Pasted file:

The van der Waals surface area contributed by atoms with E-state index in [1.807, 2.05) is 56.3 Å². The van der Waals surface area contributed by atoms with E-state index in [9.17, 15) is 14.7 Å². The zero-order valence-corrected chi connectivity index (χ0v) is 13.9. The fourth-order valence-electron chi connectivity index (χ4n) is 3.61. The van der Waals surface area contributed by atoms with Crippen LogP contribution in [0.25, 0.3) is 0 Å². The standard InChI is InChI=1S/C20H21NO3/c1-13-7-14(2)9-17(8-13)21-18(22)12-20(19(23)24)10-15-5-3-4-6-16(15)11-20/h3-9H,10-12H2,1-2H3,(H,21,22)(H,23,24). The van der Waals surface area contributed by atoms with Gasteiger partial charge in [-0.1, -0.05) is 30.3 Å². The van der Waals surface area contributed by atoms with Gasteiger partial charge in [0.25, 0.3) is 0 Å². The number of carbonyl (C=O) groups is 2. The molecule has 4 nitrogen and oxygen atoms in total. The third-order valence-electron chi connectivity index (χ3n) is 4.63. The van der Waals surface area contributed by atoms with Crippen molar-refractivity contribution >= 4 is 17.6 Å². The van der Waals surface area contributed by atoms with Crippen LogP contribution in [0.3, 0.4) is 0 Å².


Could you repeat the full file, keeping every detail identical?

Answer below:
The van der Waals surface area contributed by atoms with E-state index in [1.807, 2.05) is 56.3 Å². The van der Waals surface area contributed by atoms with E-state index in [9.17, 15) is 14.7 Å². The zero-order valence-corrected chi connectivity index (χ0v) is 13.9. The fourth-order valence-electron chi connectivity index (χ4n) is 3.61. The van der Waals surface area contributed by atoms with Crippen LogP contribution in [0.25, 0.3) is 0 Å². The standard InChI is InChI=1S/C20H21NO3/c1-13-7-14(2)9-17(8-13)21-18(22)12-20(19(23)24)10-15-5-3-4-6-16(15)11-20/h3-9H,10-12H2,1-2H3,(H,21,22)(H,23,24). The van der Waals surface area contributed by atoms with Gasteiger partial charge in [-0.1, -0.05) is 30.3 Å². The van der Waals surface area contributed by atoms with Gasteiger partial charge in [0.25, 0.3) is 0 Å². The number of carbonyl (C=O) groups is 2. The molecule has 4 nitrogen and oxygen atoms in total. The third-order valence-electron chi connectivity index (χ3n) is 4.63. The van der Waals surface area contributed by atoms with Crippen molar-refractivity contribution >= 4 is 17.6 Å². The van der Waals surface area contributed by atoms with Crippen LogP contribution in [0.3, 0.4) is 0 Å².